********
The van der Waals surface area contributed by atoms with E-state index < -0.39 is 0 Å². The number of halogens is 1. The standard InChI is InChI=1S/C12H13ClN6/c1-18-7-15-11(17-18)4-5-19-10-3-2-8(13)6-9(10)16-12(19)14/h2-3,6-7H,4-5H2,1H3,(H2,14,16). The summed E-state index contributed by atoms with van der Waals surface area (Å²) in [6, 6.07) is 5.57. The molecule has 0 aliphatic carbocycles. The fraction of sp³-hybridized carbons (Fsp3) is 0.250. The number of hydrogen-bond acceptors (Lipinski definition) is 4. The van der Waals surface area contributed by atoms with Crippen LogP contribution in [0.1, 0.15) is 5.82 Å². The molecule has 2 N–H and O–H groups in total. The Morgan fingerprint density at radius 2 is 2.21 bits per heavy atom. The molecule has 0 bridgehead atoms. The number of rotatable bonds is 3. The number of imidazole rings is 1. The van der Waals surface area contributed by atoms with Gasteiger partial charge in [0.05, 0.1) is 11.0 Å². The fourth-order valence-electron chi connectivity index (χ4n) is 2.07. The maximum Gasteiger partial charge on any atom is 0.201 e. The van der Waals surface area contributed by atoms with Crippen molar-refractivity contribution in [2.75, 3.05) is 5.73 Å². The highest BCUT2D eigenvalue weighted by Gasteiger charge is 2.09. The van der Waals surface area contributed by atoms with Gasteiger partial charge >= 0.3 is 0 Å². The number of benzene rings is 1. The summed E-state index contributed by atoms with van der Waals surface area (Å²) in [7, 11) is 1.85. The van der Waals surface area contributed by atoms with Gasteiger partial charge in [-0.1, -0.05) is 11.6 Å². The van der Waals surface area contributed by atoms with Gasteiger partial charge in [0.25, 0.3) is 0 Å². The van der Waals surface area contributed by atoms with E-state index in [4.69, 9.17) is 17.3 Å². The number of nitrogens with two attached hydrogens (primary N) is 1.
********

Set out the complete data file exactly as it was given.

The van der Waals surface area contributed by atoms with E-state index < -0.39 is 0 Å². The number of halogens is 1. The standard InChI is InChI=1S/C12H13ClN6/c1-18-7-15-11(17-18)4-5-19-10-3-2-8(13)6-9(10)16-12(19)14/h2-3,6-7H,4-5H2,1H3,(H2,14,16). The summed E-state index contributed by atoms with van der Waals surface area (Å²) in [6, 6.07) is 5.57. The molecule has 0 aliphatic carbocycles. The fraction of sp³-hybridized carbons (Fsp3) is 0.250. The number of hydrogen-bond acceptors (Lipinski definition) is 4. The van der Waals surface area contributed by atoms with Crippen LogP contribution in [0.1, 0.15) is 5.82 Å². The molecule has 2 N–H and O–H groups in total. The Morgan fingerprint density at radius 2 is 2.21 bits per heavy atom. The molecule has 0 bridgehead atoms. The number of rotatable bonds is 3. The number of imidazole rings is 1. The van der Waals surface area contributed by atoms with Gasteiger partial charge in [0.05, 0.1) is 11.0 Å². The fourth-order valence-electron chi connectivity index (χ4n) is 2.07. The maximum Gasteiger partial charge on any atom is 0.201 e. The van der Waals surface area contributed by atoms with Crippen molar-refractivity contribution in [2.75, 3.05) is 5.73 Å². The highest BCUT2D eigenvalue weighted by Gasteiger charge is 2.09. The van der Waals surface area contributed by atoms with Gasteiger partial charge >= 0.3 is 0 Å². The number of benzene rings is 1. The summed E-state index contributed by atoms with van der Waals surface area (Å²) in [7, 11) is 1.85. The van der Waals surface area contributed by atoms with Gasteiger partial charge in [-0.1, -0.05) is 11.6 Å². The van der Waals surface area contributed by atoms with Gasteiger partial charge in [0.25, 0.3) is 0 Å². The van der Waals surface area contributed by atoms with E-state index in [4.69, 9.17) is 17.3 Å². The number of nitrogens with two attached hydrogens (primary N) is 1.